The city of Detroit used an online platform to get more community feedback on the city’s first Sustainability Action Agenda. In addition to traditional community outreach, community members were solicited with a multilingual campaign using text messages, a web platform, and traditional yard signs, helping the city gather input from thousands of respondents, more than would be possible at a traditional community meeting.
Questions such as “What are things you would change about your everyday life—and why?”; “What do you like about your neighborhood—and why?”; and “What’s your most challenging housing expense—and why?” seem simple.
But when Detroiters answered, their responses were mapped out and indexed digitally on an all-access interactive map. The coUrbanize platform in Detroit drew over 1,300 comments and questions, part of a goal to reach nearly 7,000 Detroiters in developing the sustainability master plan. The coUrbanize website drew more than 550 followers, each receiving an email digest of comments and a summary on a weekly basis.
Using coUrbanize “was a great adjunct platform,” said Joel Howrani Heeres, Detroit’s director of sustainability. It was a good way to engage residents where they’re at, to foment discussion about what could happen.
“The cool thing about those folks we did get through coUrbanize is that we had repeated engagement with them,” said Heeres. “With other people, it was more of a one-time engagement.”
The Detroit engagement project is one of nearly 400 designed by Boston-based coUrbanize, founded by city planner Karin Brandt in 2014. Such community engagement platform companies—such as MySideWalk.Com out of Kansas City and Placespeak.Com out of Vancouver—are helping municipalities, civic organizations, and private developers gauge community needs and desires.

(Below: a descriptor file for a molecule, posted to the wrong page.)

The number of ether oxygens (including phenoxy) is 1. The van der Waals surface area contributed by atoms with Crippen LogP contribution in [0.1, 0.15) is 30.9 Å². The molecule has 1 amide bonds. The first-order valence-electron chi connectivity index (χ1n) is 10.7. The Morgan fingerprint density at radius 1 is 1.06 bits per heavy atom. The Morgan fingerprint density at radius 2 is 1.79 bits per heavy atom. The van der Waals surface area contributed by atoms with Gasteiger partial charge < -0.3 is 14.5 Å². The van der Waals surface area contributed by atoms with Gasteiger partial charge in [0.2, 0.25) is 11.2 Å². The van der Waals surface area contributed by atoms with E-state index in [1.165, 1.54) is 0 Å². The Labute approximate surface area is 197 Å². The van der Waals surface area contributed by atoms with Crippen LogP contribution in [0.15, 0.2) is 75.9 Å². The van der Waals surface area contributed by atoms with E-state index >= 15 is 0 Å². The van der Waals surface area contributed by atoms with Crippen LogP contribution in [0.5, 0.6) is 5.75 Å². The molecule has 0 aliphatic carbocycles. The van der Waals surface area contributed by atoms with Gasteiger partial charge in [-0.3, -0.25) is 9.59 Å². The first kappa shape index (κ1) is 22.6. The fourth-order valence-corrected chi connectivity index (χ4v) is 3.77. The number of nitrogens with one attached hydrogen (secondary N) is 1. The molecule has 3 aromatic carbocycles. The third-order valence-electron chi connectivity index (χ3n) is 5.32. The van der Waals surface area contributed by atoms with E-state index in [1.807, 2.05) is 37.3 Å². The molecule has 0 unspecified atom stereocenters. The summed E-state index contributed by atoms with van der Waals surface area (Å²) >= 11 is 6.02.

Brandt said that she started coUrbanize because of her experience in attending community meetings to explain developments and strategy.
“It felt like those who tend to show up at a public meeting were more opposed to change. It’s difficult to get new people to attend a meeting at 7pm, when often they’re too busy, or don’t have the time or resources,” said the Iowa-bred Brandt.
“How do we make the conversation more constructive and easily accessible to encourage a broader audience to participate?” Brandt asked. “How do you reach that population whose voice isn’t normally being heard, and get it before it’s too late to incorporate feedback?”
One of the goals also was to make it easier for immigrants in neighborhoods and ethnic enclaves to more easily communicate their views, even if English was not their first language.
In Detroit, city officials planted lawn signs with volunteer households asking passersby to text their answers to questions, written also in Spanish and Arabic. “We’re working on creating a healthier Detroit for generations to come. Get involved!” read the lawn signs.
In Detroit, the lawn signs did not generate big numbers, probably because of low foot traffic and visibility. But coUrbanize signs with questions helped galvanize community input in 2018 for developer JBG Smith Properties in designing the Central District for the Crystal City neighborhood of Arlington County, Virginia, near Washington, D.C. The Crystal City signs were in areas near subways with high-pedestrian traffic.